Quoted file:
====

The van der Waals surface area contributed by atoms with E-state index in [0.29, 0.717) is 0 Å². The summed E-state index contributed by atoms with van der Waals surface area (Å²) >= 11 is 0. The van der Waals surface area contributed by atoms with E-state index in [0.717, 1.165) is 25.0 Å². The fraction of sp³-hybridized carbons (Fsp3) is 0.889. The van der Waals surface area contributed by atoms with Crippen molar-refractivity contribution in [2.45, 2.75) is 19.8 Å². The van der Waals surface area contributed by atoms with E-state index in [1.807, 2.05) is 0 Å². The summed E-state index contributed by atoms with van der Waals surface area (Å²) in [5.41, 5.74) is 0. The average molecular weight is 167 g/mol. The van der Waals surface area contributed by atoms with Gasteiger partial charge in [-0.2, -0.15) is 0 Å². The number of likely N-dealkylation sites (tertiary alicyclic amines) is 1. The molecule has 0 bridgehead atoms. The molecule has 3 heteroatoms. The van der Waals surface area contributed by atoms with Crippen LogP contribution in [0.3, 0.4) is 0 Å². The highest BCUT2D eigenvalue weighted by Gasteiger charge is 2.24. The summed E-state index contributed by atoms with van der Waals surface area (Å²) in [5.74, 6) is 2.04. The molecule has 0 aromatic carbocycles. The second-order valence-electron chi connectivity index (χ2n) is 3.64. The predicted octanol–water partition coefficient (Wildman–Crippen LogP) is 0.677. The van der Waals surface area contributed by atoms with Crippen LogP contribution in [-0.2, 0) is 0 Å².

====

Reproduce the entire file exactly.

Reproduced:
The van der Waals surface area contributed by atoms with E-state index in [0.29, 0.717) is 0 Å². The summed E-state index contributed by atoms with van der Waals surface area (Å²) >= 11 is 0. The van der Waals surface area contributed by atoms with E-state index in [0.717, 1.165) is 25.0 Å². The fraction of sp³-hybridized carbons (Fsp3) is 0.889. The van der Waals surface area contributed by atoms with Crippen molar-refractivity contribution in [2.45, 2.75) is 19.8 Å². The van der Waals surface area contributed by atoms with E-state index in [1.807, 2.05) is 0 Å². The summed E-state index contributed by atoms with van der Waals surface area (Å²) in [5.41, 5.74) is 0. The average molecular weight is 167 g/mol. The van der Waals surface area contributed by atoms with Gasteiger partial charge in [-0.2, -0.15) is 0 Å². The number of likely N-dealkylation sites (tertiary alicyclic amines) is 1. The molecule has 0 bridgehead atoms. The molecule has 3 heteroatoms. The van der Waals surface area contributed by atoms with Crippen LogP contribution in [0.3, 0.4) is 0 Å². The highest BCUT2D eigenvalue weighted by Gasteiger charge is 2.24. The summed E-state index contributed by atoms with van der Waals surface area (Å²) in [5.74, 6) is 2.04. The molecule has 0 aromatic carbocycles. The second-order valence-electron chi connectivity index (χ2n) is 3.64. The predicted octanol–water partition coefficient (Wildman–Crippen LogP) is 0.677. The van der Waals surface area contributed by atoms with Crippen LogP contribution in [-0.2, 0) is 0 Å².